Today, I’ve left the best until last. In fact, I’m not even going to tell you what it is. Just click here. I promise you won’t regret it.
[Sorry about the sub-par image quality in this post. My Photoshop subscription has expired, and I’m holding off on renewing it for the time being.]
I’ve made macarons a few times now. I enjoy it, but it’s pretty time consuming and messy, so it’s hard to get the motivation. So I was nothing if not intrigued when I was browsing the supermarket a few weeks ago and discovered packet mix macarons.
For any non-Australian readers, Adriano Zumbo’s desserts are a bit of a legend in Australia. He was pretty much responsible for introducing macarons to Australia, so I was keen to see how this product stacked up. I also wanted to know how on earth they got packet mix macarons to work.
The box came home and sat on my shelf for a few weeks. Then, last week was the Mister’s birthday. I was too broke to buy him anything, and didn’t have enough time (or inspiration) to craft him something, so I decided a bit of cooking was in order. Bring on the salted caramel macarons!
Inside the box was a powdered meringue mixture, a powdered almond mixture, a caramel filling, two piping bags and a circle template. I opted not to use the circle template, instead downloading a printable one.
Making the macarons is pretty simple. You pour the meringue powder into a bowl, add some water and beat for about 10 minutes, until it forms stiff peaks. The transformation was pretty impressive.
The next step was to sift in the almond mixture. If I made this again, I would definitely give the almond mixture a few minutes in the food processor before adding it – I really don’t think it was fine enough at all. And there was a considerable amount of grit that didn’t fit through the sieve.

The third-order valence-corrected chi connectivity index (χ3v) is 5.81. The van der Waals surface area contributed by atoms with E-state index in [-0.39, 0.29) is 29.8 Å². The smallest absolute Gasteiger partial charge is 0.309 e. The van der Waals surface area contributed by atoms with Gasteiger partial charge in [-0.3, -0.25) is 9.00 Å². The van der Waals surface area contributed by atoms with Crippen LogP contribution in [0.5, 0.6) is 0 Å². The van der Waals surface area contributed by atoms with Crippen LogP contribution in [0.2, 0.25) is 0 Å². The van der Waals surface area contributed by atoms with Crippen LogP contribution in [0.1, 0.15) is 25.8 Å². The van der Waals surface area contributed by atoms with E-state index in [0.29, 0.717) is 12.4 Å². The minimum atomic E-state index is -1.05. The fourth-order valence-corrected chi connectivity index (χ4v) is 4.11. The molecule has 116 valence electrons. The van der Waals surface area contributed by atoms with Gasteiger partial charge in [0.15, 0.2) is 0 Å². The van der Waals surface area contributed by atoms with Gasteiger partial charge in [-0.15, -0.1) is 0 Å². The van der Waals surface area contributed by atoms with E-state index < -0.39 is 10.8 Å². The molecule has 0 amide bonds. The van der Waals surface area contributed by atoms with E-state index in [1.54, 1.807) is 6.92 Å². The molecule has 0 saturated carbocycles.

At this point, I made my first mistake. I decided to look at the mixing video on the product website to see how their mixture looked at the correct stage of macaronage. I mixed mine to that point, but it didn’t seem right. I decided to trust what I’d seen online, but I should’ve gone with my gut instinct. In hindsight, it was definitely undermixed.
The next step was piping the shells. The kit comes with two piping bags, and I really liked them. They’re really sturdy, and they have a cutting line that forms the correct size opening, so no faffing about with piping nozzles. If I could buy these piping bags on their own, I would – they made the process a lot easier.
The shells are then meant to sit for 10 minutes, before being baked one tray at a time (the recipe is meant to make about two trays but I made three and still had some batter left over – but I was getting tired by that stage so I stopped).
I definitely think 10 minutes isn’t long enough. My second set of shells sat for about 30 minutes, and turned out much better. Overall, the first set were cracked, the second looked good but a lot of them stuck, and the third had really uneven feet.
The final step was to mix the caramel with softened butter until it formed a creamy ganache. It was pretty straightforward to pipe this into the shells and assemble the macarons.
They definitely weren’t the prettiest macarons I’ve made. I had to pick over a lot to find any good enough to photograph. Flavour-wise, I found them a bit sickly, although the Mister (who is a much bigger caramel fan than me) enjoyed them. The insides were suitably chewy, but I wish the outsides had been crispier.
Overall, I think these would be great for someone who wants to try macarons for the first time. It’s much easier than making them from scratch (especially the Italian meringue method, which I prefer). However, I wouldn’t rely solely on the instructions on the box and the videos on the website – I definitely recommend checking out some other instructions. My favourite resource is Secrets of Macarons by José Maréchel, which has clear instructions with great photos, but there are also a lot of guides online, such as this post over at Kitchen Musings.